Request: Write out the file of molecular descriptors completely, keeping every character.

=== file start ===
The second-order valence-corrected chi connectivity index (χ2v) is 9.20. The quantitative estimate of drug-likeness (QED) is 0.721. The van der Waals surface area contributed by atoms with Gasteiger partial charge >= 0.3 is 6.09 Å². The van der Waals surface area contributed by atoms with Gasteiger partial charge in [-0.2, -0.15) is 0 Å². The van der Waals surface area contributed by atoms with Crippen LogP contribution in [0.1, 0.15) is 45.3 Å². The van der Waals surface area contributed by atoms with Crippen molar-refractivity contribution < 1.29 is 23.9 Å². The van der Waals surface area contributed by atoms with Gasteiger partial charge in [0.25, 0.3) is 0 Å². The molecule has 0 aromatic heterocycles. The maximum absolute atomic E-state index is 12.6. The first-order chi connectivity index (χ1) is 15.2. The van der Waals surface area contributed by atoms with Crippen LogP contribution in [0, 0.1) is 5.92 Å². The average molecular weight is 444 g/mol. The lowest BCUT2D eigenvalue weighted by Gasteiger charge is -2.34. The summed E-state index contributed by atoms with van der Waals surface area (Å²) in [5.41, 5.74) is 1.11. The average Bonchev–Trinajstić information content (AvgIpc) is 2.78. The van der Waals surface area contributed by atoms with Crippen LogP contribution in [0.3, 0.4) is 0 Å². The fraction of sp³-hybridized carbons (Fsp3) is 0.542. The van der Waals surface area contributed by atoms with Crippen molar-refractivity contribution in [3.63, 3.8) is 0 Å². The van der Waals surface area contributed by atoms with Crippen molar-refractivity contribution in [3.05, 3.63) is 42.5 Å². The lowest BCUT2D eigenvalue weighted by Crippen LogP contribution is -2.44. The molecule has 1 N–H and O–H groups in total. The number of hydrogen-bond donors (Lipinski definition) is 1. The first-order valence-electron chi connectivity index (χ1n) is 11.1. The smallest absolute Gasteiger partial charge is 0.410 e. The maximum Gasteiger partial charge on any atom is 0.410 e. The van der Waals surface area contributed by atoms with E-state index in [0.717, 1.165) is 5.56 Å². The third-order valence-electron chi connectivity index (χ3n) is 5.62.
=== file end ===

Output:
The second-order valence-corrected chi connectivity index (χ2v) is 9.20. The quantitative estimate of drug-likeness (QED) is 0.721. The van der Waals surface area contributed by atoms with Gasteiger partial charge >= 0.3 is 6.09 Å². The van der Waals surface area contributed by atoms with Gasteiger partial charge in [-0.2, -0.15) is 0 Å². The van der Waals surface area contributed by atoms with Crippen LogP contribution in [0.1, 0.15) is 45.3 Å². The van der Waals surface area contributed by atoms with Crippen molar-refractivity contribution < 1.29 is 23.9 Å². The van der Waals surface area contributed by atoms with Gasteiger partial charge in [0.25, 0.3) is 0 Å². The molecule has 0 aromatic heterocycles. The maximum absolute atomic E-state index is 12.6. The first-order chi connectivity index (χ1) is 15.2. The van der Waals surface area contributed by atoms with Crippen LogP contribution in [0, 0.1) is 5.92 Å². The average molecular weight is 444 g/mol. The lowest BCUT2D eigenvalue weighted by Gasteiger charge is -2.34. The summed E-state index contributed by atoms with van der Waals surface area (Å²) in [5.41, 5.74) is 1.11. The average Bonchev–Trinajstić information content (AvgIpc) is 2.78. The van der Waals surface area contributed by atoms with Crippen LogP contribution in [0.3, 0.4) is 0 Å². The fraction of sp³-hybridized carbons (Fsp3) is 0.542. The van der Waals surface area contributed by atoms with Crippen molar-refractivity contribution in [3.63, 3.8) is 0 Å². The van der Waals surface area contributed by atoms with Crippen molar-refractivity contribution in [3.05, 3.63) is 42.5 Å². The lowest BCUT2D eigenvalue weighted by Crippen LogP contribution is -2.44. The molecule has 1 N–H and O–H groups in total. The number of hydrogen-bond donors (Lipinski definition) is 1. The first-order valence-electron chi connectivity index (χ1n) is 11.1. The smallest absolute Gasteiger partial charge is 0.410 e. The maximum Gasteiger partial charge on any atom is 0.410 e. The van der Waals surface area contributed by atoms with E-state index in [0.717, 1.165) is 5.56 Å². The third-order valence-electron chi connectivity index (χ3n) is 5.62.